*324 Moreover, Article 653 provides: "* * Other evidence pertaining to the defense of insanity at the time of the offense may be introduced at the trial by the defense and by the district attorney." It is anticipated that a defendant be allowed to make a full defense before a jury in order to carry the burden of establishing his innocence by reason of being insane at the time of the commission of the offense. On the assumption that the defendant knew that the physicians who had examined him on the sanity commission for present capacity would testify adversely to his plea of insanity at the trial (and I think the assumption is safe), the court had foreclosed the possibility of his presenting any convincing evidence to the contrary. To this defendant whose protestation of innocence depended upon establishing insanity, a trial before the jury would appear to be an almost vain and useless thing. It would hardly be conceivable that a jury would be convinced by any amount of lay testimony to disregard the testimony of the parish coroner and a qualified psychiatrist. If the State had been dissatisfied with a sanity commission finding, it could have presented additional and even contrary expert evidence to defeat the plea. A defendant financially able could present contrary expert testimony to support his plea. If a rich man may secure examinations by psychiatrists and their testimony in court, certainly an indigent is entitled to the same right when he is discharging that heavy burden of establishing innocence. I am of the opinion that the trial court erred in two respects. First, the trial court, apparently acting on the belief that a sanity commission had properly inquired into sanity at the time of the offense, erred in failing to appoint a sanity commission after the plea of not guilty by reason of insanity. Second, even if there had been a sanity commission under Article 650, I am persuaded that when Article 652 places the burden upon a defendant to establish by a preponderance of the evidence his innocence by reason of insanity at the time of the offense, the indigent is entitled to have an expert appointed by the court in order that he may discharge that burden. See 110 U.Pa.L. Rev. 1061. I would grant to the trial court the discretion to determine the seriousness of the plea. Here, where the record reflects that this is a serious plea in which there may be merit and which the defendant should have a right to test, and where there has been no sanity commission, I am of the opinion he was certainly entitled to have independent medical evidence as part of his defense, it being essential next only to counsel.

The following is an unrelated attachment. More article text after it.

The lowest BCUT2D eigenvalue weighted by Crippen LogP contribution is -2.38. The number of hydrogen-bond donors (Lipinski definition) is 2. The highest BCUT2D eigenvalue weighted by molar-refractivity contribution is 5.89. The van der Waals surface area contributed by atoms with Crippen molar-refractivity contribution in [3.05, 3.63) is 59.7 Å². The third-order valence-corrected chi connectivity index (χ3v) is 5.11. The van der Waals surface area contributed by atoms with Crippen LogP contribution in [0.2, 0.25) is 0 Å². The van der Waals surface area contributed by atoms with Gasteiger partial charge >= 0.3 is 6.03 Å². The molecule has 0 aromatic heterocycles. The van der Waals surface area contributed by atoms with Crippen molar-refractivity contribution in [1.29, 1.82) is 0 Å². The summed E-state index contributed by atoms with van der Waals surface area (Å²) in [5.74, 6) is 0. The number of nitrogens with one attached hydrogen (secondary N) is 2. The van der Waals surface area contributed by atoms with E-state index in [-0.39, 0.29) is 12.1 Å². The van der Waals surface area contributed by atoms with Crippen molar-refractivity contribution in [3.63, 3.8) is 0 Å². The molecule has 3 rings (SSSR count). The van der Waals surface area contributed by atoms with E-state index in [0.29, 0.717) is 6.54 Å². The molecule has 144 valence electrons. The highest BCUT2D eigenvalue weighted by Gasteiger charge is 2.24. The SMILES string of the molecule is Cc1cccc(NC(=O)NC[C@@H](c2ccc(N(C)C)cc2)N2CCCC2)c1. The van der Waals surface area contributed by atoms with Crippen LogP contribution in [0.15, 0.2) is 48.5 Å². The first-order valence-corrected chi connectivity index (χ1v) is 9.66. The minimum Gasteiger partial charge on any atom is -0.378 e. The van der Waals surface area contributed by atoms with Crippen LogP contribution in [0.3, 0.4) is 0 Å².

I respectfully dissent.

NOTES

[1] The following answer by the State to defendant's Motion for Bill of Particulars will apprise the reader of the facts the State intended to prove at defendant's trial and evidently did prove to the jury's satisfaction.

"1.

"The crime was committed on the morning of December 11, 1969, in a Shreveport Police Department automobile parked in the 3700 Block of Tate Street, Shreveport, Louisiana.

"2.

"After Officer K. R. Jackson had placed Henry Earl Gray under arrest and had placed Gray in the back seat of the Police Car, Officer Jackson got in the front seat of the Police Car and then Gray attacked Officer Jackson with a knife inflicting wounds on Officer Jackson's head. Gray also grabbed Officer Jackson's pistol from his holster and attempted to shoot Officer Jackson and made the statement that he was going to kill Officer Jackson.

"3.

"In the perpetration of the offense Henry Earl Gray used as weapons a white handled knife and a pistol. * * *"

[*] It is to be noted that if the physicians who testified at the trial had actually composed a sanity commission for the purpose of inquiring into sanity at the time of the offense under Code of Criminal Procedure Article 650, the commission very likely could have been challenged for failure to discharge its duties properly. While their testimony is more than adequate to support a finding that they made an examination and report as required by Article 644, it is difficult to believe that they had carried out a competent examination for a conclusion required under an inquiry into the mental state of the defendant at the time he committed the offense. Since there was no commission, the coroner and the psychiatrist who testified before the jury were not the court's experts but were in fact the State's witnesses. Since the law requires the defendant to carry the burden of proof, the State was not obligated to call the witnesses, and of course the defendant could not gain from an attack upon their credibility since he was afforded no opportunity to offer contrary proof.